Remarks for Independence Day Reception

Ambassador Daniel Rosenblum
June 14, 2022

Assalomu alaykum! Amerika mustaqilligining ikki yuz qirq olti yilligiga bag’ishlangan tantanaga xush kelibsiz! Mana uch yildirki men ushbu go’zal mamlakatda yashab kelmoqdaman va shu davr mobaynida menga ko’rsatilgan mashhur o’zbekona mehmondo’stlikning sanog’iga yeta olmayman. O’zbekistonlik do’stlarim, bugun mehmondo’stligingizga javoban men ham, uncha quyuq bo’lmasa-da, sizlarga amerikacha mehmondo’stlik ko’rsatish imkonidan mamnunman!

Ladies and Gentlemen:  The last time I spoke in this room, at our 4th of July reception three years ago, it was the 50th anniversary of the Apollo 11 moon landing.  I used the occasion to introduce everyone to my father, Louis Rosenblum, who had worked for 30 years as a scientist at NASA and helped the U.S. space program succeed.  My father had passed away three months earlier, and I wanted everyone to know who he was and what he had accomplished.

Tonight, in the interest of gender equality — and because I am very proud of her — I want to introduce you to my late mother, Evelyn Mull Rosenblum.  Evy Rosenblum was a lifelong educator, a school principal, and a civic activist, who raised four children of her own and had a huge impact on the learning and values of the many hundreds of other children she taught. She won awards for the curricula she developed for Jewish education.  She was active in voter education efforts through the non-governmental organization “League of Women Voters.” And her commitment to social justice and deeply felt empathy influenced everyone around her and made the world a kinder and gentler place.  She was also a staunch advocate of equal rights and opportunities for women, and always taught me to believe that a woman can do anything a man can do – and in most cases, probably do it better!

This year, the U.S. Embassy in Tashkent has undertaken a large number of initiatives to support gender equality and women’s empowerment in Uzbekistan.  We know that this is fully in line with the priorities of the Government of Uzbekistan, and in fact a number of these activities are being carried out jointly with the Government; others are aimed at the private sector, and especially women in rural communities, female entrepreneurs, and girls pursuing STEM education.  There is more information available about the U.S. Embassy’s “Year of Gender Equality” on our information tables in the next room – please learn about it!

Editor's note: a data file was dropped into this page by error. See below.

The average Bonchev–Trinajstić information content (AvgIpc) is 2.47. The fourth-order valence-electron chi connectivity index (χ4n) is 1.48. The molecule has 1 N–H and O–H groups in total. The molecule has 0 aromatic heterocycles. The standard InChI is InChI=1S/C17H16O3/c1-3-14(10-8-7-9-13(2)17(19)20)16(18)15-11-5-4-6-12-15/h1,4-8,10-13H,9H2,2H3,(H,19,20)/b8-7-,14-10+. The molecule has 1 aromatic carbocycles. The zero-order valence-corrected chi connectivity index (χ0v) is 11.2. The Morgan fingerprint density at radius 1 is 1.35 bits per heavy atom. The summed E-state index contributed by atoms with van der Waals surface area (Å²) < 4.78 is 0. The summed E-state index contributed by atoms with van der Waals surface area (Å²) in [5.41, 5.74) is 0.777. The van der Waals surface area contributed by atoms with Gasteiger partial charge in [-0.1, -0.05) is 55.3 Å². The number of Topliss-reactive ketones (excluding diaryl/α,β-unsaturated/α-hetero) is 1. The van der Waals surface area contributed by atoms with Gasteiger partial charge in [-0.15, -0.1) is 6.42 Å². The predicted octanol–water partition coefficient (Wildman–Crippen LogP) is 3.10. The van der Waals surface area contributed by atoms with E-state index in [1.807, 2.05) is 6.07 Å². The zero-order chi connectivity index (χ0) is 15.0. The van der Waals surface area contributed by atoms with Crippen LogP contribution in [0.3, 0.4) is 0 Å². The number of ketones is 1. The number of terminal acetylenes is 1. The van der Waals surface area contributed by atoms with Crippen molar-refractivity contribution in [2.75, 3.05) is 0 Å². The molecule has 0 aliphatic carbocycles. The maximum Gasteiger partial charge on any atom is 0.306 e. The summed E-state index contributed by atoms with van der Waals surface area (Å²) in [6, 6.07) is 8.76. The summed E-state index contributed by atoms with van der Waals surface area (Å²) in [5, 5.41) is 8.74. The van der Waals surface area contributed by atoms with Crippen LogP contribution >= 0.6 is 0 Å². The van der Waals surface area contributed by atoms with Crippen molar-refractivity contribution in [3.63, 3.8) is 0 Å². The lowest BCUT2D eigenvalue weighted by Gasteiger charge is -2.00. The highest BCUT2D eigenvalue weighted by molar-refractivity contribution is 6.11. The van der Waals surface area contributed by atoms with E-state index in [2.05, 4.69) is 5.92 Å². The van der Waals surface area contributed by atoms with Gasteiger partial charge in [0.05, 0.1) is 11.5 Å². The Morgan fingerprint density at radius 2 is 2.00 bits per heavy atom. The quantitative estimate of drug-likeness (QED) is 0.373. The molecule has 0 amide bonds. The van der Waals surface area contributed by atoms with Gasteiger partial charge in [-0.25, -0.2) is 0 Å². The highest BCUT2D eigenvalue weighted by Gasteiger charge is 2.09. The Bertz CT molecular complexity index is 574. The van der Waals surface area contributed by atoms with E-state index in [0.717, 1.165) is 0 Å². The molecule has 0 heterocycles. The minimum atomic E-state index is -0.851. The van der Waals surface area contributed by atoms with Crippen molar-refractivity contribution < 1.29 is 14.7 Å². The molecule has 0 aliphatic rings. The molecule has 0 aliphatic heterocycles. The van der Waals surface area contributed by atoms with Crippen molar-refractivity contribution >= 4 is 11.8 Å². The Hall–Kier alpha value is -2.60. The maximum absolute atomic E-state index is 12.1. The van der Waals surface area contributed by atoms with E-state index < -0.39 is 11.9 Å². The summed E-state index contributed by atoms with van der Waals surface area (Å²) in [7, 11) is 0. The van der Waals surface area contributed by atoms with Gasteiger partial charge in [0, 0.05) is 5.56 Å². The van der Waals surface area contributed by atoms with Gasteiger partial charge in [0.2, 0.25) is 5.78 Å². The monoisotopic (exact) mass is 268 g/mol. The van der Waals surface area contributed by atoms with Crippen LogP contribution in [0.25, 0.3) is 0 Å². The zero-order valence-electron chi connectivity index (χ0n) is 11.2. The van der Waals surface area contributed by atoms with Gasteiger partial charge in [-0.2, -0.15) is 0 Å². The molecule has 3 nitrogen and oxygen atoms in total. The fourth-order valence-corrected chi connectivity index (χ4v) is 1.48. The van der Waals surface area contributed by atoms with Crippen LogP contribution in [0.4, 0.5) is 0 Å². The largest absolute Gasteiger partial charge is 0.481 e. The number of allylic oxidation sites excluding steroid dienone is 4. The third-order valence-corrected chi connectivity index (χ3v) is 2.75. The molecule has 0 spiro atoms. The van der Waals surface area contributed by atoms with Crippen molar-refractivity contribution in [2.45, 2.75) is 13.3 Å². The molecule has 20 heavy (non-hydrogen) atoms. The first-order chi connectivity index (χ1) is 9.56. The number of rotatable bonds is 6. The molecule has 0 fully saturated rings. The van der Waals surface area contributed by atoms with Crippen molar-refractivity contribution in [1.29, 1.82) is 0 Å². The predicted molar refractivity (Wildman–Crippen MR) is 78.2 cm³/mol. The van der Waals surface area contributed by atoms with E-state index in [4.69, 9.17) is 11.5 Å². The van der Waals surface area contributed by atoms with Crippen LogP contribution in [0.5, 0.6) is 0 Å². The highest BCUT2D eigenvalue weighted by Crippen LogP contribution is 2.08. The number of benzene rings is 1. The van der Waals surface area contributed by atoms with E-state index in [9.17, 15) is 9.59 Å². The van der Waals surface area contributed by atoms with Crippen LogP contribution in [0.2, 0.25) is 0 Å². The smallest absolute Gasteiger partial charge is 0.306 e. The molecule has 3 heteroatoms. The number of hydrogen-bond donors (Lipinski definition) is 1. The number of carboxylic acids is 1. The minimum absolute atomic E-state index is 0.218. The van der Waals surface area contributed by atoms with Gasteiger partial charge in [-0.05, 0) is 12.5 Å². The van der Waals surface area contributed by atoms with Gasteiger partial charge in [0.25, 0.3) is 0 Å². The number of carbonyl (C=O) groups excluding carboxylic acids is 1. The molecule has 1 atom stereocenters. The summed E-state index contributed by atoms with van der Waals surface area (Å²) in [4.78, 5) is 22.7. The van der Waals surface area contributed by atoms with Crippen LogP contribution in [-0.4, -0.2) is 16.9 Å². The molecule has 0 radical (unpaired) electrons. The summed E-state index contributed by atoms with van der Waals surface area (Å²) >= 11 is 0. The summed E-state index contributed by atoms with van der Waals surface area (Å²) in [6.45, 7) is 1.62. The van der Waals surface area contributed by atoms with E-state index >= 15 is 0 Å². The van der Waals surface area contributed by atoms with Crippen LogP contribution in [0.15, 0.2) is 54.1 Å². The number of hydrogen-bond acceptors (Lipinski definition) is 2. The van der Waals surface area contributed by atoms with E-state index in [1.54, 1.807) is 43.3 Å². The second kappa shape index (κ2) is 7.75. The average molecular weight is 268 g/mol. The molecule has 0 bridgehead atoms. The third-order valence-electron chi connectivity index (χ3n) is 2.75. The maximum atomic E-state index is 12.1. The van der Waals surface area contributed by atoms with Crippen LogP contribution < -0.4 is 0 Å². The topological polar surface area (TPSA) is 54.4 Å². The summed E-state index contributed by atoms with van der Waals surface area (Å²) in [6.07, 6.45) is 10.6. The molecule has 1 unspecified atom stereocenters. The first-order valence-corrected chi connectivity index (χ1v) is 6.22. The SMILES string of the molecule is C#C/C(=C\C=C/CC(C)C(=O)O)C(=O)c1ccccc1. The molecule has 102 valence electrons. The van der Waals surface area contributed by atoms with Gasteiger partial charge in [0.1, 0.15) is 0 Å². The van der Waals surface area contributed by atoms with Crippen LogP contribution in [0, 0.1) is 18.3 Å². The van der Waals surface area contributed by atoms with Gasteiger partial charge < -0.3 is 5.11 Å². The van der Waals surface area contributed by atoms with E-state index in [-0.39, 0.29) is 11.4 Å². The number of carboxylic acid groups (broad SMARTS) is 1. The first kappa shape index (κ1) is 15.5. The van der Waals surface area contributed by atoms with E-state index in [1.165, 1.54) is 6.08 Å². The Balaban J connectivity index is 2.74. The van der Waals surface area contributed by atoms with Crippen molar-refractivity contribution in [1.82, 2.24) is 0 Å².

Ladies and Gentlemen:  Whenever I speak publicly, I try to bear in mind the wise words of the French writer Andre Gide, who once remarked: “Everything that needs to be said has already been said.  But since no one was listening, everything must be said again.”

And so — in the spirit of Gide — when I began to write this speech, I remembered that this is already the fourth time I have made Independence Day remarks in Tashkent.  The first such time was on July 3, 2019 — in this very same ballroom.  During that speech I acknowledged that America is still a relatively young nation, while the people of Uzbekistan are directly connected through their ancestors to civilizations that are thousands of years old.  But – I said that day — even in our paltry 246 years, there are at least two important lessons Americans have learned:  first, that independence and sovereignty are precious and should never be taken for granted; and second, that independence is not enough — without freedom, and without good government, based on the consent of the governed, a nation will not thrive.